Peaceful communities

Rethinking the justice system

What’s prison for?

Prisons are full of people whose circumstances have led them to make bad decisions and bad choices. But if you look into the background of many of the people who end up in prison, you will find people who have mental illness, drug and alcohol addiction, low levels of education and unsettled childhoods. You’ll also find people who, before becoming offenders, were victims of crime themselves. Yes, there are some people who don’t have any of these things in their background… but not many.

We know that by far the majority of people who end up in prison come from disadvantaged backgrounds. We know that by far the majority of people who commit crimes have themselves been victims of crime. So we are calling on the Government to make a change: to work with us to build our communities, so we don’t need to build more prisons.

Does our prison system make us safer?

In WA’s currently overcrowded prison system, prisoners have only limited access to rehabilitative programs — drug and alcohol rehabilitation, education and training, anger and domestic violence programs. This means that people whose behaviour has shown they clearly need help and support, aren’t getting help or support. Sure, they’re being kept away from people they may have harmed… but at some point, almost all prisoners get released.

 We need to shift our thinking.

Prison must only be used as a last resort.

The Uniting Church Synod of WA is a participant in a new venture called Social Reinvestment WA. This is a coalition of community and indigenous organisations which are working for a new vision of justice for WA. These are their priorities:

We need to work for Healthy Families:

The well-being of individuals, families and communities must be at the centre of an effective approach to law and justice issues in Western Australia. We know that disadvantage is one of the main drivers of contact with the criminal justice system, for victims and offenders. By supporting families and addressing disadvantage, we can improve community safety and well-being.

We need to put into practice Smart Justice:

Our current approach is failing all Western Australians. It is economically and socially costly, outdated and flawed. The evidence shows that there is a smarter way. Other states and countries have achieved a dramatic decrease in crime and in the amount of people being sent to prison by adopting a new approach. Instead of choosing to spend more and more of our money on cramming people into prisons, we too can become smarter. If we redirect investment into addressing local issues that lead to crime we will get results.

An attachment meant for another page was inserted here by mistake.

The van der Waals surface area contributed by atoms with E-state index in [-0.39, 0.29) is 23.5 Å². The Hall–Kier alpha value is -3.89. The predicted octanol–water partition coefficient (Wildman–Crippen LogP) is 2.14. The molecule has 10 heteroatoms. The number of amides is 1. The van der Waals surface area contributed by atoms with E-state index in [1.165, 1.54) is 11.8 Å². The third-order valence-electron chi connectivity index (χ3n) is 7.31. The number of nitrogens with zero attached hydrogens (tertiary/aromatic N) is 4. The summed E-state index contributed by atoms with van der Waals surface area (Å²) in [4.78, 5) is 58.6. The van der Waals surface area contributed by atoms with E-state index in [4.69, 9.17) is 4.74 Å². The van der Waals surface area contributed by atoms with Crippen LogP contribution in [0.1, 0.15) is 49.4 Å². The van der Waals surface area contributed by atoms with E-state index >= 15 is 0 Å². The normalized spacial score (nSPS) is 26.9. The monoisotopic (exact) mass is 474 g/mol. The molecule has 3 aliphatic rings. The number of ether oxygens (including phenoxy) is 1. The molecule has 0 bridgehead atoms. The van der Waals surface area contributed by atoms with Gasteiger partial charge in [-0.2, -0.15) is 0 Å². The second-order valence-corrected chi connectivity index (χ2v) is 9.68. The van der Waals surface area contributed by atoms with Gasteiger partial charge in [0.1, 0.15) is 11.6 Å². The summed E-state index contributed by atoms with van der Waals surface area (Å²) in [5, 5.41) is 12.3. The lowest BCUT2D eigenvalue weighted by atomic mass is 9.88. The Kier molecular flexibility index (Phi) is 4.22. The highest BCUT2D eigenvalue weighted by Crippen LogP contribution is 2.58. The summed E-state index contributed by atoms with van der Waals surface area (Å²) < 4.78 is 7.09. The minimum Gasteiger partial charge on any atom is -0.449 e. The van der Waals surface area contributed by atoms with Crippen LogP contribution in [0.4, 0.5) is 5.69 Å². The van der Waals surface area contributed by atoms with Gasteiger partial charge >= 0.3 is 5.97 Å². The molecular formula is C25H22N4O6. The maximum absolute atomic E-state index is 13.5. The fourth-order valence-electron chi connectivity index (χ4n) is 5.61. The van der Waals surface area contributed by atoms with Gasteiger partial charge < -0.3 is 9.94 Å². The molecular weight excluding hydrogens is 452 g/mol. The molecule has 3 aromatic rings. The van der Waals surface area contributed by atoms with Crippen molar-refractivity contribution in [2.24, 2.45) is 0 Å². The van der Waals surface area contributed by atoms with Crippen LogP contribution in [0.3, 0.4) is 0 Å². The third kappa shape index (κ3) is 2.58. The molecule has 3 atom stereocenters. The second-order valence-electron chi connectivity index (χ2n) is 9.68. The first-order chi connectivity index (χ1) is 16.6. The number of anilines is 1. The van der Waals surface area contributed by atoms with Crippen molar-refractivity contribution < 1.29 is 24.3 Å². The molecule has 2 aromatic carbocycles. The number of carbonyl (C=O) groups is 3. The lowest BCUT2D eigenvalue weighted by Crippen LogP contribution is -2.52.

We need to create Safe Communities:

Social Investment is a win-win. The current ‘tough on crime’ approach is failing to make communities safer. By getting smarter and focusing on supporting families and communities, and supporting members of our community who are returning from prison, we will increase community safety.

Building Communities: A prison justice study guide

To assist people in continuing this coversation about prisons, crime and community safety, the Social Justice Board has put together a comprehensive study guide. The study guide has been designed to give people an insight into some of the issues around prison justice in Western Australia, and to help them think through some of the alternatives ways of doing things.

The study guide has been designed for use with Christian groups, but we are currently adapting them for use in a non-Christian setting. Similarly, the resource outlines the structure/materials for four (1.5 hour) sessions, but if you don’t have this much time, you could instead pick and choose which elements – videos/stories/activities – you wanted to focus on instead.

We’d love it if you continued this conversation with others – family members, workmates or friends.

Download our study guide from this site 

Please note the latest statistics

A Prison snapshot-(from the Australian Bureau of Statistics)

  • At 30 June 2016 there were 38845 prisoners (sentenced and unsentenced) in Australia prisons, an increase of 6% (2711 Prisoners) from 30 June 2015.This represents a national imprisonment rate of 208 prisoners per 100,000 adult population.
  • The median aggregate sentence length for all sentenced prisoners was 3.3 years.
  • Unsentenced prisoners comprised 27%  of the total prisoner population.  At least half) of all prisoners had served a sentence in an adult prison prior to the current episode. The most serious offence/charge category of acts intended to cause injury accounted for the highest proportion of all prisoners (20%)  Of the total prisoner population 8% were female and approximately eight in ten (80%) were born in Australia.  The median age of all prisoners was 34 years.
  • Aboriginal and Torres Strait Island prisoners comprised just over a quarter (27%) of the total prisoner population.  The age standard imprisonment rate for Aboriginal and Torres Strait Islander prisoners was 2346 per 100,000 adult Aboriginal and Torres Strait Islander population.
  • This was 14 times higher than non-Indigenous prisoners at 30 June 2016